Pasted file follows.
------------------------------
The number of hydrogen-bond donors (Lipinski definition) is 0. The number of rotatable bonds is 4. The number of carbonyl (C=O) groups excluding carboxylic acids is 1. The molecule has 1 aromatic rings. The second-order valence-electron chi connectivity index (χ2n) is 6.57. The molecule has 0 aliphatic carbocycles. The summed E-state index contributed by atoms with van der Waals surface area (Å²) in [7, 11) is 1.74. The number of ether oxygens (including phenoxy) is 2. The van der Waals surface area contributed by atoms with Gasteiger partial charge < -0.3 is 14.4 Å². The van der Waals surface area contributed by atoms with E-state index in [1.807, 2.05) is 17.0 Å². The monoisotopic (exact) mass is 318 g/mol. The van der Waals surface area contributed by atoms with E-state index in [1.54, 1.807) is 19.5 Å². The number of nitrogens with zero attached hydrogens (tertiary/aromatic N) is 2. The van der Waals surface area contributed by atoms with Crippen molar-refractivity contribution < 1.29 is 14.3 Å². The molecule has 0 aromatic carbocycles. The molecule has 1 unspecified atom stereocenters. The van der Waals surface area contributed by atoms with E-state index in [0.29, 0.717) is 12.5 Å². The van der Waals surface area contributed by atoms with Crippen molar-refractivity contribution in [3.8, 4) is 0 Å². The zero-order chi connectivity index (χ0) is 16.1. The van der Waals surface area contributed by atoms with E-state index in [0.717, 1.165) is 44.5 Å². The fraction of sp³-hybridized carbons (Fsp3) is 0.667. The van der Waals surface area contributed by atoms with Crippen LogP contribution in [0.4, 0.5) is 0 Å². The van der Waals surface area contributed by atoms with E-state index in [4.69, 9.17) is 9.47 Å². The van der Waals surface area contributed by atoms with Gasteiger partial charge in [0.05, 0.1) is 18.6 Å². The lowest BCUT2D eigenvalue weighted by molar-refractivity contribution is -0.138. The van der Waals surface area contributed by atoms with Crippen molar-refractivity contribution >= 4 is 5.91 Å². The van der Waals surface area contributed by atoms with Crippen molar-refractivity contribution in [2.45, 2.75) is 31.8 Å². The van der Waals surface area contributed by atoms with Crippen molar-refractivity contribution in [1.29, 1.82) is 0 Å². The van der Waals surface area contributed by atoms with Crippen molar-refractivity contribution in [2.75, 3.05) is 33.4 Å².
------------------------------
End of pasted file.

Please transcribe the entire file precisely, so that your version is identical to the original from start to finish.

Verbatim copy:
The number of hydrogen-bond donors (Lipinski definition) is 0. The number of rotatable bonds is 4. The number of carbonyl (C=O) groups excluding carboxylic acids is 1. The molecule has 1 aromatic rings. The second-order valence-electron chi connectivity index (χ2n) is 6.57. The molecule has 0 aliphatic carbocycles. The summed E-state index contributed by atoms with van der Waals surface area (Å²) in [7, 11) is 1.74. The number of ether oxygens (including phenoxy) is 2. The van der Waals surface area contributed by atoms with Gasteiger partial charge < -0.3 is 14.4 Å². The van der Waals surface area contributed by atoms with E-state index in [1.807, 2.05) is 17.0 Å². The monoisotopic (exact) mass is 318 g/mol. The van der Waals surface area contributed by atoms with E-state index in [1.54, 1.807) is 19.5 Å². The number of nitrogens with zero attached hydrogens (tertiary/aromatic N) is 2. The van der Waals surface area contributed by atoms with Crippen molar-refractivity contribution < 1.29 is 14.3 Å². The molecule has 0 aromatic carbocycles. The molecule has 1 unspecified atom stereocenters. The van der Waals surface area contributed by atoms with E-state index in [0.29, 0.717) is 12.5 Å². The van der Waals surface area contributed by atoms with Crippen molar-refractivity contribution in [3.8, 4) is 0 Å². The zero-order chi connectivity index (χ0) is 16.1. The van der Waals surface area contributed by atoms with E-state index in [0.717, 1.165) is 44.5 Å². The fraction of sp³-hybridized carbons (Fsp3) is 0.667. The van der Waals surface area contributed by atoms with Crippen LogP contribution in [0.4, 0.5) is 0 Å². The van der Waals surface area contributed by atoms with E-state index in [4.69, 9.17) is 9.47 Å². The van der Waals surface area contributed by atoms with Gasteiger partial charge in [0.05, 0.1) is 18.6 Å². The lowest BCUT2D eigenvalue weighted by molar-refractivity contribution is -0.138. The van der Waals surface area contributed by atoms with Crippen molar-refractivity contribution >= 4 is 5.91 Å². The van der Waals surface area contributed by atoms with Crippen molar-refractivity contribution in [2.45, 2.75) is 31.8 Å². The van der Waals surface area contributed by atoms with Crippen molar-refractivity contribution in [1.29, 1.82) is 0 Å². The van der Waals surface area contributed by atoms with Crippen molar-refractivity contribution in [2.75, 3.05) is 33.4 Å².